Remembering Richard Donner: With ‘Superman’ and the ‘Lethal Weapon’ Films, He Made the Blockbuster Era Both Bigger and Smaller

There’s no denying that Richard Donner, who died Monday at 91, was one of the most influential architects of the blockbuster era.

He directed “Superman,” the 1978 man-of-steel epic that invented the comic-book movie as we know it.

He directed all four films in the “Lethal Weapon” series, which may be the quintessential incarnation of the joshingly abrasive, throwaway buddy-cop movie.

He directed “The Omen,” the 1976 Satan-is-alive-and-he’s-a-scowling-schoolboy horror film that ruled the box office and spooked a generation of moviegoers’ imaginations.Yet unlike those other formative directors of the blockbuster era, George Lucas and Steven Spielberg, Donner was a crowd-pleasing showman who never pretended to be a deep cinematic artist.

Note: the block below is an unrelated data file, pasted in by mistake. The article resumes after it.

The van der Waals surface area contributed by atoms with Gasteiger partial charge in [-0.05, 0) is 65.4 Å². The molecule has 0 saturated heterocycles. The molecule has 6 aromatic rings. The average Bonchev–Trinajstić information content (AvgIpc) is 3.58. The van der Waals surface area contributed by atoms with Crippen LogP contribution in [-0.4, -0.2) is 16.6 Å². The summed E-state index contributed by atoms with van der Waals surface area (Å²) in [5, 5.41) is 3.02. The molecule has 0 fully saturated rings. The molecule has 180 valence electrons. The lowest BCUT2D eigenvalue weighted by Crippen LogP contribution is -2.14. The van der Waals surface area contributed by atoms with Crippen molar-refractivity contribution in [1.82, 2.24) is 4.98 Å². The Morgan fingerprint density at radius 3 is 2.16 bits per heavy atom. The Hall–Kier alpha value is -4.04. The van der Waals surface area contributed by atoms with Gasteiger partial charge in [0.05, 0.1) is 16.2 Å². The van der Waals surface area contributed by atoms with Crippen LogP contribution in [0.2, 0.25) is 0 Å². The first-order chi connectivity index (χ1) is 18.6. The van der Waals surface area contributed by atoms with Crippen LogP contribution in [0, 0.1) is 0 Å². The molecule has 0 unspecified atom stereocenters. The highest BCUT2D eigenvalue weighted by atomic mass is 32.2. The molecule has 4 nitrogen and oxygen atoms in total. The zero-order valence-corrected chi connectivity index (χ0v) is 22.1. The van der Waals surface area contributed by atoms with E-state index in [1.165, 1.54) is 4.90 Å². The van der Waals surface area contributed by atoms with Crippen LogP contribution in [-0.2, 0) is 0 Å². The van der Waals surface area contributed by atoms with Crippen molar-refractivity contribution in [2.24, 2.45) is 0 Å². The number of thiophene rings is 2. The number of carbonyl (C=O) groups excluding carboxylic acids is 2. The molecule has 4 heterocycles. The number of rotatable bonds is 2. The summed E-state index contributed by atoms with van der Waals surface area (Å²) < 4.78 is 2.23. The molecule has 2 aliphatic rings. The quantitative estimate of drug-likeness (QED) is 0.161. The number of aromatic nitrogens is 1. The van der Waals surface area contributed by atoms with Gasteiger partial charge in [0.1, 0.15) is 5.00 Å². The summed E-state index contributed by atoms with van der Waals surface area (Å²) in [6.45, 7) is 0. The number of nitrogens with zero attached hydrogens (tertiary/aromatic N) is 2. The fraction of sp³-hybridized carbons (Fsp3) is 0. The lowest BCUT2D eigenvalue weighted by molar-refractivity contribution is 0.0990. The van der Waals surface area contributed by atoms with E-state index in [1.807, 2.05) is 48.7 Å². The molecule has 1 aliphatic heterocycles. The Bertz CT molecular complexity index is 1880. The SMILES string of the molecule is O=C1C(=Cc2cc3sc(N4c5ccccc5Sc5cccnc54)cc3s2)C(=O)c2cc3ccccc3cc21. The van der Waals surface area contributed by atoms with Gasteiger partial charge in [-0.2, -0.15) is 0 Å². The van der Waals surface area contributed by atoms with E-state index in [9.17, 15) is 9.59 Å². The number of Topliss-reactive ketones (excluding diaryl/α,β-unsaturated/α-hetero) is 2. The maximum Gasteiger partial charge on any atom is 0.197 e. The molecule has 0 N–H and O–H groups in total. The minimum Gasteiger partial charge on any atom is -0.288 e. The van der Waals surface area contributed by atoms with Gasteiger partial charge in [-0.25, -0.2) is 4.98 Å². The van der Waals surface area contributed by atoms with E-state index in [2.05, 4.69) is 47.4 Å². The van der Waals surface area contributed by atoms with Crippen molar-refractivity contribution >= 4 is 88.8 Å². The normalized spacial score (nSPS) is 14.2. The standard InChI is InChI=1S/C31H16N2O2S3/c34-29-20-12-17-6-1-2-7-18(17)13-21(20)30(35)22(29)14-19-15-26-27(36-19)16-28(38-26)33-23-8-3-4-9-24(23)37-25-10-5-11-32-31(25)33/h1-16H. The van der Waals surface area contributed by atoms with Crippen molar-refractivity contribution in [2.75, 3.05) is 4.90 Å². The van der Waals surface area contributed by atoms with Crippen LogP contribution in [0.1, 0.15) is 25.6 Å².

At his best, he worked with a straight-down-the-middle craft and vitality, and with a human touch that made his movies play like escapist fairy tales.A telling thing about him is that he didn’t just start off in television,

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